Just a card to say I am up here in Glasgow on leave. We got across a lot quicker than expected and hope they’ll start us for home as quick.
Best regards from
For two weeks in April 1919, Elmo cools his heels at Bramshott Camp where he started his training in England nearly three years before. April 15, he boards the White Star Liner R. M. S. Olympic at Southampton. In a week he is in Halifax and two days later, Quebec. He collects his $143 in accumulated pay and is discharged from the Army.
Elmo Sully Graduation from Queens 1923
Fannie Ivenson 1921
Still taking care of her invalid mother
What is their reunion like, when Fannie and Elmo finally meet again in Metcalfe in the spring of 1919? Twenty-one-year-old Elmo is reeling with shell shock from the fighting, and culture shock from the return to rural Ontario after three years in Europe. Looking back in horror, but also looking forward with hope? He has survived, and he can finally put his educational dreams back on track.
Nineteen-year-old Fannie, on the other hand, is trapped at home. She passed all her exams the year before, but she hasn’t gone on to Normal School or university. She must stay home to look after her invalid mother. She is disappointed, but she recognizes that it is her duty to look after her parents. She knows her mother’s tuberculosis is going to kill her eventually, but Fannie has no idea how long she must be the family nurse. Now Fannie’s educational future is indefinitely on hold, as Elmo’s was during the war.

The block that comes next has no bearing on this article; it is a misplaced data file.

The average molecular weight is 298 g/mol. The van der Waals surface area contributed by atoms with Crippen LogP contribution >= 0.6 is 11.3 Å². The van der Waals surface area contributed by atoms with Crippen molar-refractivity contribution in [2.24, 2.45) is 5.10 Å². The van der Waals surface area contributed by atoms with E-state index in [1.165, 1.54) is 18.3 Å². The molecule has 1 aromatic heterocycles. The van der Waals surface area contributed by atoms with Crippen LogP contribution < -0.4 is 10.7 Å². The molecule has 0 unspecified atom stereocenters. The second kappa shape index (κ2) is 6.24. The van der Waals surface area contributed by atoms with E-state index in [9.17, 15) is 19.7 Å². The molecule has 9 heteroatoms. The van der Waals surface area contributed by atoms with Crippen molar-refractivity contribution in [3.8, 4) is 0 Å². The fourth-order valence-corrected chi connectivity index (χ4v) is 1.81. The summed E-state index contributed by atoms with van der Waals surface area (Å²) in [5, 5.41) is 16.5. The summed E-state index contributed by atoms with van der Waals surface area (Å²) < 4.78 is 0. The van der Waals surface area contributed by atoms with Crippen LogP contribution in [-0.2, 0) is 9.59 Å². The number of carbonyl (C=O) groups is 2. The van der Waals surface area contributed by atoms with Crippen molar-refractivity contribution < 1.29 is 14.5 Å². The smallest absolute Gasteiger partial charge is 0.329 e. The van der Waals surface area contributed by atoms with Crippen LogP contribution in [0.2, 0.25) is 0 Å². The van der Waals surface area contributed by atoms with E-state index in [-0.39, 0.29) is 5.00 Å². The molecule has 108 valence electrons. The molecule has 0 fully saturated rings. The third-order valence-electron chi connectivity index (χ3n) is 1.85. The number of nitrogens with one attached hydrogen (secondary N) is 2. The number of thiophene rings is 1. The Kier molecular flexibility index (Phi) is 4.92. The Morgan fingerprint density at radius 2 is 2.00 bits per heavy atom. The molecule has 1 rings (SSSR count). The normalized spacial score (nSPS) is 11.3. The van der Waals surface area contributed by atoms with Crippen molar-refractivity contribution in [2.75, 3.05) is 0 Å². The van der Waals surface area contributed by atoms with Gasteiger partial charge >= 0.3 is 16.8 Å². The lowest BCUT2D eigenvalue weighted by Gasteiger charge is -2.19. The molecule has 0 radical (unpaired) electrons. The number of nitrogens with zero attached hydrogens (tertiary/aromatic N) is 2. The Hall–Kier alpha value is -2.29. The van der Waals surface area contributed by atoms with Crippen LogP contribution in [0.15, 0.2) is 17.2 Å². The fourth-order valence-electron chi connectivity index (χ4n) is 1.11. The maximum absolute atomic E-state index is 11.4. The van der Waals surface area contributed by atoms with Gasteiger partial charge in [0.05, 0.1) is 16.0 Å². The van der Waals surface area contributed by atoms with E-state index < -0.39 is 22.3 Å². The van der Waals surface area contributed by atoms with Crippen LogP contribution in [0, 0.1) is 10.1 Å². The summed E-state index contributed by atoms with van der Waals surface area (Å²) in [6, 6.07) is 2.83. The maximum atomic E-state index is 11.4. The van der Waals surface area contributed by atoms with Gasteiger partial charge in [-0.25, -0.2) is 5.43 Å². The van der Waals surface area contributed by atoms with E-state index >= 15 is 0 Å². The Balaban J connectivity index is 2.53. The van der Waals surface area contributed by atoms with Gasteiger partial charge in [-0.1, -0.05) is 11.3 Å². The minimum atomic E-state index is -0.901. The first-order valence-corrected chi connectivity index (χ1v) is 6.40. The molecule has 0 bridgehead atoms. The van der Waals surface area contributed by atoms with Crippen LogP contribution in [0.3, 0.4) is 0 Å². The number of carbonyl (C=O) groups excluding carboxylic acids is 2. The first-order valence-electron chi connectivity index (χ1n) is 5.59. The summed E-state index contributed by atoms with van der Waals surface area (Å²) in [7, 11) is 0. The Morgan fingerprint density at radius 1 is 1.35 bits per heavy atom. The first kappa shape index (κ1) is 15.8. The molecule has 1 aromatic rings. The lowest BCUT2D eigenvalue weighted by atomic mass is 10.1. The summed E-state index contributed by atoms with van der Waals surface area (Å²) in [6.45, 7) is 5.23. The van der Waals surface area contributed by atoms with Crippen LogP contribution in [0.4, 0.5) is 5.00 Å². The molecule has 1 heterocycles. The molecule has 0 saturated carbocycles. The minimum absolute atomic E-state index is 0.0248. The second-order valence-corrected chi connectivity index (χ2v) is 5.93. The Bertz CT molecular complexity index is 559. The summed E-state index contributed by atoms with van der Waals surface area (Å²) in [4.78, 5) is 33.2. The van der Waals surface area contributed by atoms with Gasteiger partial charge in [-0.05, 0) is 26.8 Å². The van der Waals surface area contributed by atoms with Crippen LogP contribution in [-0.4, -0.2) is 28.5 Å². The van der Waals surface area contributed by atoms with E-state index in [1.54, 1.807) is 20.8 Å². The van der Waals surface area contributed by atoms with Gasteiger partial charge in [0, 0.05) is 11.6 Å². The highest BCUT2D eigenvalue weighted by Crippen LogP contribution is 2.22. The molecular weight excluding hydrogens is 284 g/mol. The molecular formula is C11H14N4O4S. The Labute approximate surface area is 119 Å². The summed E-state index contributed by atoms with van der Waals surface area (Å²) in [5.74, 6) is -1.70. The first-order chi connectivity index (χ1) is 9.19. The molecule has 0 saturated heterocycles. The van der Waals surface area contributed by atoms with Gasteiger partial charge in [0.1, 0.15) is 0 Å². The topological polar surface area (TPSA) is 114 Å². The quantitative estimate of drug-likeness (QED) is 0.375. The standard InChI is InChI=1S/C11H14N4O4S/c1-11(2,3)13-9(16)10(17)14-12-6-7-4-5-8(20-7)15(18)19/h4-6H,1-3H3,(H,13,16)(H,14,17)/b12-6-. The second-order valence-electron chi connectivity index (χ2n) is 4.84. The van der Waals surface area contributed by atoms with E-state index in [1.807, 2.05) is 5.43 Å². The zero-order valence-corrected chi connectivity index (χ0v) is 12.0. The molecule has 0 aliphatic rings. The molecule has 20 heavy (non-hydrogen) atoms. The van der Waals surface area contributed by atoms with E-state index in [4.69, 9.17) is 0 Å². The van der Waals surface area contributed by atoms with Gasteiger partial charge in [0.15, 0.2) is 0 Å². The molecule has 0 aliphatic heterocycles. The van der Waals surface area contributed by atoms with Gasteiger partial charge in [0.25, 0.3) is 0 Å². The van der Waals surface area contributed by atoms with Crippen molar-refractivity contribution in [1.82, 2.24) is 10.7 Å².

Elmo and Fannie are out of sync. They share an idyllic summer’s day with Ross in July 1919, floating on the peaceful Rideau River and talking about the young men’s university plans. But Fannie and Elmo can never recapture their time together before the war, when they were both optimistic young schoolmates and the world was full of opportunity. Those innocent years are gone forever.
In September 1919 Elmo and Ross enroll at Queen’s University, in Kingston